If you encountered problems connecting to the Internet on Tuesday [Aug. 12], you weren't alone. Networking experts blame the wide-scale slowdown on outdated routing systems that are reaching their limits as the Internet continues to expand.
People in the IT industry have been referring to Tuesday's sluggish connectivity as 512K Day. Similar to the Y2K worries that caused computing troubles in the transition from the year 1999 to 2000, the 512K problem can be blamed on the arbitrary numbers programmers are often forced to work with to keep systems from becoming too complex or unwieldy.
Just as programmers in the 1990s tried to limit the strain on computers by using just two digits to represent years (i.e., "96" for 1996), the IT industry awhile back settled on 512,000 (512K) routes as an arbitrary limit for the number of routes that Internet routers could handle. Today, the Border Gateway Protocol (BGP) Internet routing table -- a collection of routes that ISPs use to direct traffic through the Web -- has reached that limit, and older routing equipment can't handle the strain.
The result is a slowdown much like the one experienced by many users Tuesday.
It Will Keep Happening
Among those feeling the Internet's pain was eBay, whose users -- at least across northern Europe -- lost access for the 10th time this year, according to a report in The Telegraph. The Web Host Industry Review reported that network providers experiencing outages included AT&T, Comcast, Time Warner and Verizon.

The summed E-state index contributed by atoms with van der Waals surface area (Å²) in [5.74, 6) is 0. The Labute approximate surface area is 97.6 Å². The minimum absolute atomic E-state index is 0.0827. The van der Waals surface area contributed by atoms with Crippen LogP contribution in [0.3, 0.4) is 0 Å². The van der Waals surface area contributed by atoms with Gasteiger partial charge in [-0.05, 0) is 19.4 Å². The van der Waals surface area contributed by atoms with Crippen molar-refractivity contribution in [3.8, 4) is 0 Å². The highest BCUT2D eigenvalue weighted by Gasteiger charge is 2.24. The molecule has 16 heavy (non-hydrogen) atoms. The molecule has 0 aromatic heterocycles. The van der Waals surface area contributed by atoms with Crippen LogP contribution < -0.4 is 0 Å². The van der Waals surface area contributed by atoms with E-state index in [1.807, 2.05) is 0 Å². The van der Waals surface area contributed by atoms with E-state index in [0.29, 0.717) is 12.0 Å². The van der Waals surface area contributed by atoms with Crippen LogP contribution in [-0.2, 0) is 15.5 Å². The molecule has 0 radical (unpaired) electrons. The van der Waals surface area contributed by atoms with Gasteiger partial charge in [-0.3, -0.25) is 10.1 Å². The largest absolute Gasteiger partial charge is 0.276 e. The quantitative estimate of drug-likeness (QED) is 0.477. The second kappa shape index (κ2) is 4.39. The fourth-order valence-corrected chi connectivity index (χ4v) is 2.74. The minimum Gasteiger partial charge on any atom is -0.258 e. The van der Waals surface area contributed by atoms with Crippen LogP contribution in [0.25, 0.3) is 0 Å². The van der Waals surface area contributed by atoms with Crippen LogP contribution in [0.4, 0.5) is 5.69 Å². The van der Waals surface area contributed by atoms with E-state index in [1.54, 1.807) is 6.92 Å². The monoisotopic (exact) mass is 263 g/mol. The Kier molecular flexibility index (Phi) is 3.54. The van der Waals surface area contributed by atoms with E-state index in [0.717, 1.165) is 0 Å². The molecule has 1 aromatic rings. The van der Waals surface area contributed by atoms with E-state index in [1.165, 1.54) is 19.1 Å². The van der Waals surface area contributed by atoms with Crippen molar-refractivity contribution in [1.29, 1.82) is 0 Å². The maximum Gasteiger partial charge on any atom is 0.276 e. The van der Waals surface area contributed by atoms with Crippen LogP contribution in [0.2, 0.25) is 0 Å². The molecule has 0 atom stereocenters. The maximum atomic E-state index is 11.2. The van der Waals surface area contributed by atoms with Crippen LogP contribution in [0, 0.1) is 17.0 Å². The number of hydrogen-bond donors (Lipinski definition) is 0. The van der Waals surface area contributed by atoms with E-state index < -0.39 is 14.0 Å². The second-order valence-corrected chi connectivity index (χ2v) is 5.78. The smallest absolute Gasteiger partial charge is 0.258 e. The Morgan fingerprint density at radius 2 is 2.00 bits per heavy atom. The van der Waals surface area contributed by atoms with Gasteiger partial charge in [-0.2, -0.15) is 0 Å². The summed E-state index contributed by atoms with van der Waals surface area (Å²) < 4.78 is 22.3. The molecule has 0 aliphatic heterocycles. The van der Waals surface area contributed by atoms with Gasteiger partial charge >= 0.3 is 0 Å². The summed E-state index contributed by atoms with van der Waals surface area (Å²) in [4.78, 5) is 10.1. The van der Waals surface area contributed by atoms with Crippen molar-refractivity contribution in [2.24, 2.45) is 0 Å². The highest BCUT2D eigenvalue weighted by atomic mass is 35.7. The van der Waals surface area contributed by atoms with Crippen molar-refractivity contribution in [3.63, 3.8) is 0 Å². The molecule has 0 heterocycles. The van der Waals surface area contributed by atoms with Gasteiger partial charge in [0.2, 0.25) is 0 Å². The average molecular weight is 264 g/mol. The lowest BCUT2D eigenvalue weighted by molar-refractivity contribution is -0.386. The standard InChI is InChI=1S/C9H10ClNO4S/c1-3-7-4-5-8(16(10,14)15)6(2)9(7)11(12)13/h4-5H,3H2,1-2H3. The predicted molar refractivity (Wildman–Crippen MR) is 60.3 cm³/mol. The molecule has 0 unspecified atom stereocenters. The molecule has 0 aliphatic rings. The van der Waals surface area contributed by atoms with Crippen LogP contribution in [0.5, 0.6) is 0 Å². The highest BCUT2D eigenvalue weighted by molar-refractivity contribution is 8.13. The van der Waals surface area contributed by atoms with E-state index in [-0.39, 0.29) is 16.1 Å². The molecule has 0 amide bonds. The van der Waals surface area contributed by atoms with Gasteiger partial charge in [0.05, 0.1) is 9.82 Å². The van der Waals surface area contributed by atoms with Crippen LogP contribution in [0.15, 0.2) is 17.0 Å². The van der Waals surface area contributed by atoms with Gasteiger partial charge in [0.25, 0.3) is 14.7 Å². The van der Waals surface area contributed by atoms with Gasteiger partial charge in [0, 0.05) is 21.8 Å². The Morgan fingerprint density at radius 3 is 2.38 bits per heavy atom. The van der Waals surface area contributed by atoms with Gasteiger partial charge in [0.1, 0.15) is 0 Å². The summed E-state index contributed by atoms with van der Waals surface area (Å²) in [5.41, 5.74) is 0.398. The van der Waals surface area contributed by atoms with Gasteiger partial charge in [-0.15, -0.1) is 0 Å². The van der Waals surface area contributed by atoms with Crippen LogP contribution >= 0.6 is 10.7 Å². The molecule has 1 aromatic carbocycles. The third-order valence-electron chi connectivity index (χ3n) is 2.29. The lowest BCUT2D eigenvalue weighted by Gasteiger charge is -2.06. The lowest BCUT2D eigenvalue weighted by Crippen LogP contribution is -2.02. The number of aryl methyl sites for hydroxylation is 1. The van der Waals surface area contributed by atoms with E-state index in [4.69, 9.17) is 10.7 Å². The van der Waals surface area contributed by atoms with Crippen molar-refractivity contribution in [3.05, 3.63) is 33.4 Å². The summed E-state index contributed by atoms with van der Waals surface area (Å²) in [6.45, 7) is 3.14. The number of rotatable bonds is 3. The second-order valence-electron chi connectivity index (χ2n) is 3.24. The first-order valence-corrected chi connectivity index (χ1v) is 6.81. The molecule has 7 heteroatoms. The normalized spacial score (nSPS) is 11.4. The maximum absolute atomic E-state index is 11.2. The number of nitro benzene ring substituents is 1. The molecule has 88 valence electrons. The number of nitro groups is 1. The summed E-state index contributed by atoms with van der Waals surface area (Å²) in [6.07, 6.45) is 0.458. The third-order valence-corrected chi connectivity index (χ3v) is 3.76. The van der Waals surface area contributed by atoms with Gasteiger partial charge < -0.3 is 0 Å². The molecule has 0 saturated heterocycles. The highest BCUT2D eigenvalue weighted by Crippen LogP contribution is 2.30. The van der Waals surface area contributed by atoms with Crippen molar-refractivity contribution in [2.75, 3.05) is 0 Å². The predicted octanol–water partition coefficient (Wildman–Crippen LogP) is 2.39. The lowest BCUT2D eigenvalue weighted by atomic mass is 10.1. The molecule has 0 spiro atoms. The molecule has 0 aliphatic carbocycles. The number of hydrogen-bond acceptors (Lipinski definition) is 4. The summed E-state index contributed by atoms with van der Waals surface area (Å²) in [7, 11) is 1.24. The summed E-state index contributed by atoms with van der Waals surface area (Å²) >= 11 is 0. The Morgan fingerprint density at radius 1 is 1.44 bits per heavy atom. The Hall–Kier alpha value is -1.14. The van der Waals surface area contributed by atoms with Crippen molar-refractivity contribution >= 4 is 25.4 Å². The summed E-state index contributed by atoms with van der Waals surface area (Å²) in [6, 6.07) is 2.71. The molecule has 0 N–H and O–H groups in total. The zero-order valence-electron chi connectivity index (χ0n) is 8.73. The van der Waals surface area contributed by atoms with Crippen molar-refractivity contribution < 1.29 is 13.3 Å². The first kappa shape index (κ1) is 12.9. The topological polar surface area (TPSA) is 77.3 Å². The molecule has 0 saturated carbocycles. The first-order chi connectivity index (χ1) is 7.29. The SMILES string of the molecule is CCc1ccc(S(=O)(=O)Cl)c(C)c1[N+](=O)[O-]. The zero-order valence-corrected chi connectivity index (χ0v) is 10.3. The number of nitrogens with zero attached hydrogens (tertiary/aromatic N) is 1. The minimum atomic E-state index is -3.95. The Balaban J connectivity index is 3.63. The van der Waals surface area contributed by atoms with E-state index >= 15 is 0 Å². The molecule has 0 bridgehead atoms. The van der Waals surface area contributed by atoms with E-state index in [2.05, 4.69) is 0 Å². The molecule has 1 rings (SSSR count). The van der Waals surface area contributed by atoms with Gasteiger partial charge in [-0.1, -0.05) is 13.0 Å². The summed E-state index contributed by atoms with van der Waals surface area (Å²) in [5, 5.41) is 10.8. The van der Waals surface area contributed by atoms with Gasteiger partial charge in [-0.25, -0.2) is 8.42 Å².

Many Internet users shared their connectivity woes on Twitter using the hashtag #512k.
"Glad to see we are still susceptible to a high impact limit measured in kilobytes," Tweeted IT professional Omer Ayfer. Network engineer Andy Brown commented, "Total routes: 526483 -- Internet problems illustrated! #512k (PS: It's not a day, it'll keep on happening for a while!)."
The problem of "resource exhaustion" at 512K is one that the IT industry has seen coming for a while. Omar Santos, senior incident manager of the product security incident response team at Cisco, warned about the looming issue in a May 12, 2014, Cisco support forum blog post.
"Since the early 1990s, we've watched as the number of entries on the Internet routing table has steadily grown," Santos wrote. "It wasn't that long ago (2008) that the table reached 256k routes, triggering action by network administrators to ensure the continued growth of the Internet. Now that the table has passed 500,000 routes, it's time to start preparing for another significant milestone -- the 512k mark." (continued...)
Posted: 2014-08-16 @ 6:47pm PT
Also you need to include all packet inspection so our govt.'s can spy on us.. Oh good morning NSA staff, want to read the news too?
Posted: 2014-08-13 @ 8:28pm PT
@Millerf1: Interesting theory, I wonder if you're right!
Posted: 2014-08-13 @ 7:59pm PT
They are covering up the servers being hacked.